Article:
Stricter standards do not come without challenges -- and one is finding people willing to do the work at relatively low wages. Once considered the ultimate summer job, lifeguarding has lost some of its luster as liability concerns create more pressure, training requirements become more rigid and college students show more interest in career-oriented summer work.

    With hourly wages ranging from $5 to $8, many potential lifeguards think twice about taking a job that exposes them to life-and-death situations, said the American Lifeguard Association's Fischer.

    "We had one company that had 110 vacant positions this year," Fischer said.

    Patrick Edwards knew how to swim when he went to the Brookland Manors Apartments on June 22. Friends of the tall, skinny seventh-grader became worried after noticing a long, dark shape at the bottom of the pool. They pointed it out to the two lifeguards, who reportedly replied that it was a large patch of dirt and did not investigate.

    Witnesses said the lifeguards were in street clothing and tennis shoes and were socializing with bathers. Patrick's friends pulled his body out of the water, and he allegedly did not receive cardiopulmonary resuscitation until paramedics arrived.

    The lifeguards were employees of Seahorse Pool Service Inc., the firm hired by Edgewood Management Co., which manages Brookland Manors. Seahorse has denied the lifeguards were negligent.

    Mark R. Thompson, a lawyer suing Seahorse in a case involving a teenage girl who nearly drowned in 1995 at a Washington motel pool, says defendants are trying to shift responsibility as much as possible. "Apartment management, private companies, lifeguards, everybody wants to pass the buck," Thompson said. "If these are attended pools, this should not happen."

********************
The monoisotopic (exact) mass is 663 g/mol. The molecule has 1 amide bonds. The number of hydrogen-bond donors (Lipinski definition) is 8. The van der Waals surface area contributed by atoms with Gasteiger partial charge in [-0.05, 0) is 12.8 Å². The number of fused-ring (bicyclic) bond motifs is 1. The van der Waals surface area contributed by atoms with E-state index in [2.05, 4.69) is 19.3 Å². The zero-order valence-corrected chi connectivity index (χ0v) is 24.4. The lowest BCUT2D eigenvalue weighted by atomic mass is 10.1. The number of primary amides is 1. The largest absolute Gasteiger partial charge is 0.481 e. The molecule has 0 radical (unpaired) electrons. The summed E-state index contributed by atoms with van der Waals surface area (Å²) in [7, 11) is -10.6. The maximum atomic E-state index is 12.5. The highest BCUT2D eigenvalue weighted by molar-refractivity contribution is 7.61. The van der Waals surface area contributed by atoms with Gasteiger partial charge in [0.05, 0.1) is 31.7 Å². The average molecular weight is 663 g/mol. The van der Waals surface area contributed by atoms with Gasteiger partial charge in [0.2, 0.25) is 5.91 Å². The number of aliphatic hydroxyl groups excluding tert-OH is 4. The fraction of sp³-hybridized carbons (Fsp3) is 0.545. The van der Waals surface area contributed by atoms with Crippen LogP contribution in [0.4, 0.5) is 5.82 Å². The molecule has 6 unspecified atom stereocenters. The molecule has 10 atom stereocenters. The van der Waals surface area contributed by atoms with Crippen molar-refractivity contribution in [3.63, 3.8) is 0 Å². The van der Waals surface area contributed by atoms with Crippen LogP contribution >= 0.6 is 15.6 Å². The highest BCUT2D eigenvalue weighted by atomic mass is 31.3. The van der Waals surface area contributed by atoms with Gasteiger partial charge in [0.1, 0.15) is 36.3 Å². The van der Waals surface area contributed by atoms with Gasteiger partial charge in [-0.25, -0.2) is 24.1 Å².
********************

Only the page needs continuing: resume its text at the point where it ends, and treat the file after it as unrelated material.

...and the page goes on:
Some experts say lax management at pools and by private companies is why codes need to be reviewed often, especially as more hotels and residential complexes turn to contractors for lifeguard services.

    Loose regulation of private firms invites problems, Newell said. "Generally, if you have a current lifeguarding card, they accept the card at face value. Whether they check skills or give pre-service training varies tremendously."

    Centennial Pools, of Laurel, which provides lifeguards to 70 pools, has hired a company to audit its workers' performance. Video surveillance and frequent testing have been effective, said Centennial President Mike Kinloch.

    This fall, Fairfax County voters will decide in a referendum whether to adopt tougher rules, such as increasing the number of lifeguards at each of the 580 public and semipublic pools from one to two. The county also would prohibit lifeguards from listening to loud music, performing pool chores or engaging in casual conversation while in the lifeguard chair.

    Armstrong, the Fairfax health official, thinks the anticipated resistance from owners of smaller semipublic pools should not dissuade voters from adopting what he believes are common-sense measures.

    "One person covering an entire six-hour shift is too much when you're asking them to stay alert and focused in the hot sun," he said.

    In April, Prince William County's public pools began requiring all new lifeguards to take an in-house certification course. In Montgomery County, public pool lifeguards undergo training every three months.

    The District leaves the decision to continue lifeguard training at its public pools up to individual managers.

    In the meantime, as regulators consider tougher rules, the outcome likely will come down to cost.

    "The bottom line is always money. It costs more to have more lifeguards," said Fischer, who said the only way to protect the public is through continual change. "If you have a set of codes that haven't been updated in five years, they're outdated. Period."

    © Copyright 1998 The Washington Post Company